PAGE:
والمثير في هذه المذكرة، هو اعتمادها على معلومات زعمت امتلاكها جمعية التضامن من أجل حقوق الإنسان ومقرها جنيف. وتعليقا على هذا الأمر، قال الدبلوماسي الجزائري: ''هذا كلام فارغ، كيف تحصل جمعية مقرها في الخارج على أدلة ولا يملك المجلس الانتقالي الموجود داخل ليبيا هذه الأدلة''. وحاولت ''الخبر''، نهار أمس، الاتصال بالسيد خالد صالح، الأمين العام لهذه الجمعية الحقوقية، للاستعلام منه حول حيثيات هذه الاتهامات، لكنه لم يرد على الاتصال. وكان خبراء استراتيجيون قد لفتوا إلى الخطإ الكبير الذي وقعت فيه المعارضة في ليبيا، بتسرعها في توجيه اتهامات غير مؤسسة للجزائر بدعم القذافي، في الوقت الذي عبرت الجزائر مرارا عن براءتها من هذه التهم.

          Comment


          • Comment


            • Comment


              • Comment


                • Rania Hamdi :


                  Mardi 19 Avril 2011 -- Le secrétaire général du FLN, Adelaziz Belkhadem a estimé ce mardi 19 avril sur les ondes de la chaine III qu’il existait un lien certain entre le conflit en Libye et la récente recrudescence des actes terroristes en Algérie. Depuis la fin de la semaine dernière, la Kabylie fait face à une nouvelle vague de violences terroristes. Au moins 18 militaires et un gendarme ont été tués dans des attaques des groupes armés. Dix terroristes ont également été abattus depuis vendredi soir. Selon Abdelaziz Belkhadem, l’instabilité politique en Libye est «doublée par une circulation des armes. Personne ne sait où vont ces armes » qui circulent en Libye depuis le début du conflit, suggérant qu’elles auraient pu atterrir entre les mains d’Aqmi en Algérie. «À partir du moment où les armes circulent sans contrôle, il est normal qu’elles soient utilisées (…) par n’importe qui», a‑t‑il dit. M. Belkhadem a également nié l’envoi par l’Algérie de mercenaires en Libye tout en soutenant que la situation chez notre voisin «est un problème entre Libyens qu’ils doivent régler entre eux».

                  Comment


                  • Comment


                    • Comment



                      • Mardi 19 Avril 2011 -- L'Algérie a assuré lundi à la France, lors d'un entretien téléphonique, qu'elle n'avait pas fourni plusieurs centaines de véhicules armés aux forces libyennes de Mouammar Kadhafi, a indiqué ce mardi 19 avril le ministre des Affaires étrangères, Alain Juppé. "J'ai eu un entretien très cordial avec mon homologue. Je lui ai dit +voilà, il y a des informations qui circulent selon lesquelles Kadhafi aurait reçu plusieurs centaines de véhicules armés et transportant des munitions en provenance d'Algérie+", a déclaré le ministre français lors d'une rencontre avec l'Association de la presse diplomatique française. "Je lui ai posé la question et il m'a assuré que (...) ce n'était pas vrai", a ajouté Alain Juppé. Dans un communiqué, diffusé un peu plus tôt par l'agence de presse algérienne APS, le ministère algérien des Affaires étrangères ne mentionne pas cet aspect de la conversation, en annonçant que le chef de la diplomatie, Mourad Medelci, "s'est entretenu lundi au téléphone avec son homologue français, Alain Juppé". L'entretien a porté sur "l'état et les perspectives de développement des relations bilatérales algéro-françaises ainsi que sur la situation qui prévaut au niveau de la région du Maghreb", ajoute ce communiqué. Les rebelles libyens ont accusé à plusieurs reprises Alger de soutenir Kadhafi, ce qu'a démenti le gouvernement algérien. Interrogé d'autre part sur son jugement d'un "bon début" après l'annonce de réformes par le président algérien Abdelaziz Bouteflika, jugées insuffisantes par la presse indépendante et l'opposition en Algérie, Alain Juppé a répondu: "Quand on dit que c'est un bon début, ça veut dire qu'il faut une suite".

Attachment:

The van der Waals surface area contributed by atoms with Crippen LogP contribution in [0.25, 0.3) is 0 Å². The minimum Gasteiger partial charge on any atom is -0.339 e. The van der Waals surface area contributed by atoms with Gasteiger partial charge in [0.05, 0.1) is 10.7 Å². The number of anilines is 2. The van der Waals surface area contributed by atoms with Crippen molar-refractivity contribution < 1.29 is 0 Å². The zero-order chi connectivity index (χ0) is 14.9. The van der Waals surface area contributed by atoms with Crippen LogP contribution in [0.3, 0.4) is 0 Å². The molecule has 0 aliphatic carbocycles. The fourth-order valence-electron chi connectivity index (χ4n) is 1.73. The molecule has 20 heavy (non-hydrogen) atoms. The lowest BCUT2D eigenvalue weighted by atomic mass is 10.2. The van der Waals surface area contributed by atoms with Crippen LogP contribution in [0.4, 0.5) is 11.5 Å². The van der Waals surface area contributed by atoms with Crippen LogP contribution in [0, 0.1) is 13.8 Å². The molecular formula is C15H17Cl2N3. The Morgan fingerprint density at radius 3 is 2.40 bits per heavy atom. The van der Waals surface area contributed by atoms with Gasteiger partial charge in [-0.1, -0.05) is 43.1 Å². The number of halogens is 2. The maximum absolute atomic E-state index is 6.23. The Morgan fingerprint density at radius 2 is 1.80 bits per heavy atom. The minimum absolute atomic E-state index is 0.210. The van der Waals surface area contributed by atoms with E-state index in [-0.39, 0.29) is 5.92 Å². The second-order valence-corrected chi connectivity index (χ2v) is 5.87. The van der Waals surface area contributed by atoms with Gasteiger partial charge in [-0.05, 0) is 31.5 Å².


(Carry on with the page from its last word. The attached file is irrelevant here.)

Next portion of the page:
Comment



                        • April 19, 2011 -- A Libyan colonel, captain, and an officer in the internal security forces defected to Tunisia, TAP reported on Monday (April 18th). A boat carrying the security officers and 20 other Libyans docked Sunday at El Ketf port in the Ben Guerdane region. Five other Libyan army officers fled to Tunisia on Friday, AP reported. Some 3,000 Libyans, mostly women and children, have fled to Tunisia in the last two days.

                          Comment